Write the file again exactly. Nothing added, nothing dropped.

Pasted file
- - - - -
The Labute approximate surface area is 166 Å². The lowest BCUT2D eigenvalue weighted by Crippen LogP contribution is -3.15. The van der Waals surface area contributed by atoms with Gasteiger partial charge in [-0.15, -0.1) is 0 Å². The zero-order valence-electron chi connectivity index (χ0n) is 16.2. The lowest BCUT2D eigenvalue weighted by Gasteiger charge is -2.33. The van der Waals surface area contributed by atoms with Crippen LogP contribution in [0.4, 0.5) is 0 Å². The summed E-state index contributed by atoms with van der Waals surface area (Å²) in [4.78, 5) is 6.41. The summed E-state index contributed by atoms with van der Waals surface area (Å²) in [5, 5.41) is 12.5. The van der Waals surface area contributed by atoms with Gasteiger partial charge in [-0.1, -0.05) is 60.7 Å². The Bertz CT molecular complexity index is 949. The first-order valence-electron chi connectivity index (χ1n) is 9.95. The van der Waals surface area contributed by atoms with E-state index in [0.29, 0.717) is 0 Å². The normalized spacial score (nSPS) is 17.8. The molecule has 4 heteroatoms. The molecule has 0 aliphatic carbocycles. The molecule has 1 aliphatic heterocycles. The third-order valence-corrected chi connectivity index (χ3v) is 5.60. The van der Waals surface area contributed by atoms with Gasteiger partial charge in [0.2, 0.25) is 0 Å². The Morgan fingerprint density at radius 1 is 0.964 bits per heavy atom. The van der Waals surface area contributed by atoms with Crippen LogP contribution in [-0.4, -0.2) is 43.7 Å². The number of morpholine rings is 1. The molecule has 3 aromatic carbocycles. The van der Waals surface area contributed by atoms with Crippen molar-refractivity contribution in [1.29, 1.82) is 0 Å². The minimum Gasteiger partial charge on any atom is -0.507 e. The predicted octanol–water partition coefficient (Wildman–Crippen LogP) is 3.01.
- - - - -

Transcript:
The Labute approximate surface area is 166 Å². The lowest BCUT2D eigenvalue weighted by Crippen LogP contribution is -3.15. The van der Waals surface area contributed by atoms with Gasteiger partial charge in [-0.15, -0.1) is 0 Å². The zero-order valence-electron chi connectivity index (χ0n) is 16.2. The lowest BCUT2D eigenvalue weighted by Gasteiger charge is -2.33. The van der Waals surface area contributed by atoms with Crippen LogP contribution in [0.4, 0.5) is 0 Å². The summed E-state index contributed by atoms with van der Waals surface area (Å²) in [4.78, 5) is 6.41. The summed E-state index contributed by atoms with van der Waals surface area (Å²) in [5, 5.41) is 12.5. The van der Waals surface area contributed by atoms with Gasteiger partial charge in [-0.1, -0.05) is 60.7 Å². The Bertz CT molecular complexity index is 949. The first-order valence-electron chi connectivity index (χ1n) is 9.95. The van der Waals surface area contributed by atoms with E-state index in [0.29, 0.717) is 0 Å². The normalized spacial score (nSPS) is 17.8. The molecule has 4 heteroatoms. The molecule has 0 aliphatic carbocycles. The molecule has 1 aliphatic heterocycles. The third-order valence-corrected chi connectivity index (χ3v) is 5.60. The van der Waals surface area contributed by atoms with Gasteiger partial charge in [0.2, 0.25) is 0 Å². The Morgan fingerprint density at radius 1 is 0.964 bits per heavy atom. The van der Waals surface area contributed by atoms with Crippen LogP contribution in [-0.4, -0.2) is 43.7 Å². The number of morpholine rings is 1. The molecule has 3 aromatic carbocycles. The van der Waals surface area contributed by atoms with Crippen molar-refractivity contribution in [1.29, 1.82) is 0 Å². The minimum Gasteiger partial charge on any atom is -0.507 e. The predicted octanol–water partition coefficient (Wildman–Crippen LogP) is 3.01.